Week from 9 to 15 March 2020
It was the wildest week on Wall Street since the Lehman Brothers crisis in 2008.
Monday started with the biggest oil-price collapse since 1991 (Crude Oil WTI Futures tumbling 25%) leading to a new wave of panic selling (major stock indices plunging 8%) and a sharp spike in volatility (VIX hitting a first peak well above 55).
However it was just the beginning of a dramatic descent into hell. Though the Federal Reserve offered $1.5 trillion in three tranches of $500 billion repo loans to support financial market functioning, stock indices plunged again into turmoil on Thursday, with historic double-digit declines (-17% for the FTSE MIB, -12.3% for the CAC40, -10% for the DJIA, i.e. its steepest one-day decline since October 19, 1987) and the VIX index at the 2008 level (above 76!), after Christine Lagarde failed to convince market participants with her package of measures to alleviate the economic chaos. To make things worse, Donald Trump announced the same day that the United States will suspend all travel from Europe.
That said, he declared the national emergency on Friday, a move which would “open access to up to $50 billion” in funds for states and municipalities to tackle the coronavirus pandemic. The market rebound resulting from this declaration was not enough to offset the losses suffered in the wake of the double crash. Lastly, the Federal Reserve decided to cut interest rates (to near zero) for the second time in less than two weeks on Sunday.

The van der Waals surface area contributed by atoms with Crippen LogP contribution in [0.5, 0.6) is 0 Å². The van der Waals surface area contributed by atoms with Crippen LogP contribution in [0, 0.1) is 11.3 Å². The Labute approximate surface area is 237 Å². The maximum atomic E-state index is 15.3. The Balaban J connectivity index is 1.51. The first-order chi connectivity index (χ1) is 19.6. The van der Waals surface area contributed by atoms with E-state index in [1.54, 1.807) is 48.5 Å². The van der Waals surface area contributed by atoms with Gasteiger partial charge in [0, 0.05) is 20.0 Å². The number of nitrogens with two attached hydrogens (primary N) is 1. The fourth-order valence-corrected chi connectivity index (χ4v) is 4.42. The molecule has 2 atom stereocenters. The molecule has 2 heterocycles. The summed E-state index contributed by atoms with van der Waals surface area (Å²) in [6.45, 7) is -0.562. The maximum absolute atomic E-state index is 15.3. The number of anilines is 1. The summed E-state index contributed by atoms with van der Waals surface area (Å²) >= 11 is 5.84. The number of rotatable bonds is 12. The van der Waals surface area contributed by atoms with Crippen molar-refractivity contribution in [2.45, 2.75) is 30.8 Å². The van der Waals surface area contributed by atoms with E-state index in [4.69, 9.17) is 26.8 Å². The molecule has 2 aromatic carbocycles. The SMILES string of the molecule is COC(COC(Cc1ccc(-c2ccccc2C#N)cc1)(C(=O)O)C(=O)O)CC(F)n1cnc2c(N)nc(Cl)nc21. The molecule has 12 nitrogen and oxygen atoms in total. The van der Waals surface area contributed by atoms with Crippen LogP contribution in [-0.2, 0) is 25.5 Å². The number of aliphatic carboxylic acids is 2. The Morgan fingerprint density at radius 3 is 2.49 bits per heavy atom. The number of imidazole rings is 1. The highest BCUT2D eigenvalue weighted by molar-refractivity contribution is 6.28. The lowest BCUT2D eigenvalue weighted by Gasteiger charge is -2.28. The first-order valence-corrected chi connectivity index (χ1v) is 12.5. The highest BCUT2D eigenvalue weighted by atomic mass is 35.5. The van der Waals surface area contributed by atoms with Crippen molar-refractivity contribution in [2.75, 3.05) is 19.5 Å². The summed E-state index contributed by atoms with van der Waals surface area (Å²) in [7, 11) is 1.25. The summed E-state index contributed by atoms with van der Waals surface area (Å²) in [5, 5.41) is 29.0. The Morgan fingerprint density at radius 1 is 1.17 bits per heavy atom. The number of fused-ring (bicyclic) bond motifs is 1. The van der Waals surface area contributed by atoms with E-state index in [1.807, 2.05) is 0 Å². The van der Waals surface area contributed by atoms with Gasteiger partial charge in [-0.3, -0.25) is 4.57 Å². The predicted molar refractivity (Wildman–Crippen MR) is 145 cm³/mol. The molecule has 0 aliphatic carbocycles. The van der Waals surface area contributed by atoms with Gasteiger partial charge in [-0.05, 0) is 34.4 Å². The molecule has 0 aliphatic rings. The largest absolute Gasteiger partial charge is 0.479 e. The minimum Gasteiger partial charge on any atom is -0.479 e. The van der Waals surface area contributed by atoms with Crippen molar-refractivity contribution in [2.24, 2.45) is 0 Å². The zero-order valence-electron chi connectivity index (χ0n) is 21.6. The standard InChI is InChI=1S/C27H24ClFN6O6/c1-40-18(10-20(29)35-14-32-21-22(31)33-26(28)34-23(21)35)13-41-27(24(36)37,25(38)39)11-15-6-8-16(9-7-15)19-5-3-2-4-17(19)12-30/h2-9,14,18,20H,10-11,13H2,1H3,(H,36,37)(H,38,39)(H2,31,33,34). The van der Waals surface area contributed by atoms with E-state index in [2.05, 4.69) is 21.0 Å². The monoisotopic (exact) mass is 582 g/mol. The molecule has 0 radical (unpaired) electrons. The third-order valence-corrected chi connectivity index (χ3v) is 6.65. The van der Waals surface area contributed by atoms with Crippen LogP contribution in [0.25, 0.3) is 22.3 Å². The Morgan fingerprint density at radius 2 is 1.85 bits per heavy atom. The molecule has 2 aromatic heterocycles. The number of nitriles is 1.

In spite of the monetary and fiscal stimulus measures put forward to overcome the global health crisis, the main asset classes ended the week down:
- Stocks (S&P500: -8.79%, Russell2000: -16.50%, MSCI EMU: -20.02%, Nikkei: -15.99%, Shanghai Composite: -4.85%),
- T-bonds (U.S. 10-Year Treasury yield rising from 0.74% to 0.96% and German 10-Year Bund from -0.71% to -0.54%)
- Investment grade corporate bonds (-6.49% in the U.S., -2.98% in Europe)
- High-yield bonds (-7.61% in the U.S., -7.83% in Europe)
- Emerging debt in local currencies (-7.44%)
In a nutshell, there was no safe haven. All the sectors were hurt by the rout even if the loss differential was exceptionally high (from -5.2% WTD for tech stocks to -24.28% for energy stocks). Even gold lost ground (-9.31%).
The issue is no longer whether the global pandemic may result in lower economic growth in the next months but rather how deep the recession will be as countries around the globe are closing their borders, imposing strict entry and quarantine requirements and restricting large gatherings in order to contain the spread of the Covid-19.
Find the full report here: https://www.trackinsight.com/en/weekly-flow-report/2020-03-13/global